This afternoon I made a batch of “rhubarb/strawberry” jam. I used 1 cup of frozen red currant juice from last year’s crop, 3 cups of sliced fresh rhubarb & part of a cup of frozen sliced strawberries from the past year’s harvest, with water added to make a full cup, Macerated the fruit with 1 cup of sugar for several hours, then heated & stirred until the rhubarb was soft, about 5 minutes. Added 4 more cups of sugar, brought it up to the boil & boiled for 4 minutes, then put it in the jars. It made 5 half pints, plus a little. I didn’t bother to process because it is going to friends & will be eaten by the end of the holiday weekend.

    The red currant juice provided both pectin & a deep red color. The strawberries provided the dominant flavor (the entire house smells like strawberry jam!), with undertones of rhubarb that are just enouigh to make you notice. It is SO GOOD! I do love playing in the rhubarb!

  7. 7
    Lisa Noble says:

    thanks so much for this… and after last week’s webinar, I can totally visualize how this works. Will hopefully make a little next weekend! (with our cool spring, the rhubarb is lasting longer than usual)

  8. 8
    April C says:

    Just got my hands on a copy of preserving by the pint – looks like I’m going to have a LOT more fun doing this; no more hours and hours of work:)

    I noticed that most of your small batches are put up in half pint jars and would like to know how many ounces that is. I’ve gotten myself confused; I have a bunch of 4oz jars that I was planning on filling up for Christmas gifts. But that would be a quarter pint, right? So would the water bath processing time be the same?

    • 8.1
      Marisa says:

      Half pint jars hold 8 ounces. However, the 4 ounce jars work equally well for the recipes in Preserving by the Pint. The processing times are the same.

  9. 9
    April C says:

    thank you!

  10. 10
    Alice says:

    A good one…. I created a rhubarb-orange jam that was just delicious the other day. We had a bit of rhubarb left over after doing a rhubarb crumble for dessert, so we stewed the rhubarb with a chopped up navel orange (peel and all), and then added a bit of sugar and cooked it down considerably. SO GOOD.

  11. 11
    Alice says:

    thanks…If I use frozen rhubarb in this recipe, how do I know how much to use? Do I weigh the thawed rhubarb, and do I drain it first or just include the juices and cook them off?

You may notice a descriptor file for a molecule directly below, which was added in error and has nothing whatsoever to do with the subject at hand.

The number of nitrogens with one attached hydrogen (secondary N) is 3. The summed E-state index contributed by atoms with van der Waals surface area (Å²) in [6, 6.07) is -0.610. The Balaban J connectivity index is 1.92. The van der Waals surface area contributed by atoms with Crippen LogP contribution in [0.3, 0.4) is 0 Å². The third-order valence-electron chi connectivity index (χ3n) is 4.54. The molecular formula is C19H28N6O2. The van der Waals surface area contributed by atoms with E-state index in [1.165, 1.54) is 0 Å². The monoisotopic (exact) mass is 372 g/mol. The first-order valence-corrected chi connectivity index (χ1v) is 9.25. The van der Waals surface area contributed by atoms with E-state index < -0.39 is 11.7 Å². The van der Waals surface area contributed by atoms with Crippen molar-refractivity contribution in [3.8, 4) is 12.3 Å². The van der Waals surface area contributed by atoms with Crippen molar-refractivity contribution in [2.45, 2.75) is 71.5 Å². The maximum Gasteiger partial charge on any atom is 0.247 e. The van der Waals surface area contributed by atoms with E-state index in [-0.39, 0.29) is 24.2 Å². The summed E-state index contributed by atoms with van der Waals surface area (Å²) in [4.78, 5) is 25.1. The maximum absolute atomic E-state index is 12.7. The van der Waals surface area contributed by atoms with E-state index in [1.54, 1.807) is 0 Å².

12. 12
    Diane says:

    I love rhubarb, but the color of it alone isn’t appealing to me. I saw a suggestion above of red currant juice for color. Are there any other juices that would compliment the flavor and brighten the color? Would a couple drops of red food coloring work?

    • 12.1
      Marisa says:

      Red currant or a bit of beet juice might help with the color. I wouldn’t put food coloring in the preserves, simply because I don’t like the idea of adding chemicals to my preserves. But no judgment if that’s how you choose to go.

  13. 13
    Denise says:

    I’m not too thrilled about the colour of processed rhubarb as the plants I grow are mostly green stemmed. When I’m concentrating on colour as in a rhubarb jelly I scout around I my patch to find young pink stalks. That being said, I have tried using beet root powder to change the green to something more appealing and this works if you add the powder at the end of the cooking time AND you don’t process the jars in a water bath canner which heats the product up again. It is the heat which seems to fade the beet root intense colour.

  14. 14

    […] also saw local rhubarb in Wegmans the other day that reminded me that I have wanted to make this vanilla rhubarb jam for a while. In fact, I was able to use the the market credit that I won to pick up some […]

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  1. Farmers Market Finds for June 2016 – From Anna's Kitchen - June 11, 2016

    […] also saw local rhubarb in Wegmans the other day that reminded me that I have wanted to make this vanilla rhubarb jam for a while. In fact, I was able to use the the market credit that I won to pick up some […]